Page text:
Turning the teaching of yoga into a successful business venture can be a complex art to master in and of itself… and deciding one’s philosophical and ethical views about developing an entrepreneurial yoga platform can open up many challenging questions. Viewpoints around service, .e.g, what to give and what to keep for oneself, are all questions to contemplate in a society that may emphasize material wealth over altruistic aims.
This article is meant to explore this topic from different perspectives, considering the rights of a yoga student alongside a teacher’s right to earn and charge for their time and expertise.
Teachers can look inward towards their own unique inner compass, rely on the guidance of the profession in the Code of Ethics, and lean into the 8 limbs of yoga when making sense of the complexities of money and yoga in this modern world.
Different approaches to consider
From the teaching platform, teachers are wise to keep in mind that they hold an automatic seat of influence as the “yoga expert” or even “spiritual teacher” with the students in their class and extended community. Oftentimes this may trigger desire within students to gain the teacher’s favor. Let’s reflect on how this may impact the student…
Consider a time when you were beginning your study of yoga. Do you recall wanting to be noticed by your teacher? To be in the company of your teacher? Or to make a positive impression on them through your avid participation? Did these feelings contribute to your decision to purchase any courses or items? If so, no worries! These are natural human tendencies, however these types of feelings can make a student vulnerable to exploitation. Teachers must be mindful to not take advantage of their unique entrepreneurial platform and walk a fine line; especially when teaching yoga as their primary source of income. The student must never be made to feel that they are obligated to purchase from the teacher; it must always be a choice free of any overt influence.
Let’s look at an example of this power imbalance and the multiple ways the financial aspect can emerge in a yoga teacher-student relationship.
Teaching & Selling
Janet is working a booth at a yoga festival selling some spiritual jewelry, essential oils, and memberships to her online yoga coaching program. Her friend Amelie swings by and asks, “How are your sales doing?” Janet expresses dismay. She’s sold only a few items and no one has signed up for her online coaching yet! Amelie chides her friend saying, “Well, did you sign up to teach a class here this year or are you spending all your time at your booth? No one will sign up with you unless you’re on the stage, you know. When they see you up there that bumps you up to a higher level! I’ve even had students approach me after teaching, asking for info about my next retreat!”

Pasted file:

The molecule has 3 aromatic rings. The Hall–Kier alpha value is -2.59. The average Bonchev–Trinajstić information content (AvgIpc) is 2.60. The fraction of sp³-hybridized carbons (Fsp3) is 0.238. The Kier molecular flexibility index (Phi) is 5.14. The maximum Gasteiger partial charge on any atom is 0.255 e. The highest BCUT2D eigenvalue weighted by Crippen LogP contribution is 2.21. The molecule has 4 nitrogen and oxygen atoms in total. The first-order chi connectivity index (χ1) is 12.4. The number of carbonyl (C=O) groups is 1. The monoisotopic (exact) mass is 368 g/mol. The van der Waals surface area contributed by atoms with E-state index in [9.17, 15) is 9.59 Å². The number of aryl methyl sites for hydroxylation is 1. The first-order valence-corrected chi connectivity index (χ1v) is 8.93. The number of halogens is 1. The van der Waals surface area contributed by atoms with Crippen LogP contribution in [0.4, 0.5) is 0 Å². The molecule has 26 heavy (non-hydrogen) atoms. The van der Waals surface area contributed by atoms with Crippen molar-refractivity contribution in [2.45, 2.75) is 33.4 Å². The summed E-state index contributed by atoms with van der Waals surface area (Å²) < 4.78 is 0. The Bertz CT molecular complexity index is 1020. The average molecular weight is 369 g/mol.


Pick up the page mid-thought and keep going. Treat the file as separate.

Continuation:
From her comment one can see the significance of “customers” getting to know and recognize a teacher and how a teacher could easily use this platform to apply undue influence to manipulate students into purchasing accessory items or classes. As great as those products may be, students have the right to choose whether to purchase or participate without coercion of any kind.
At the next festival, Janet leads a compelling class for beginners. After class she announces that students can stop by her booth if they wish for a special discount on her items. Janet also invites them to leave their email address when they stop by if they would like to stay in touch. So far so good! She hasn’t applied any pressure and in both cases leaves the invitation to participate open ended.
But after class, back at her booth, Janet tells the new and admiring students flocking to her booth that her special malas are the only ones in the bazaar made “correctly” and not to purchase from any of the other vendors or their kundalini might spin backwards! Many people would see through this as manipulative or even ridiculous, but some students could easily be swept up in the sales pitch, driven also by an unconscious desire to please and impress Janet who had just taught such an uplifting class.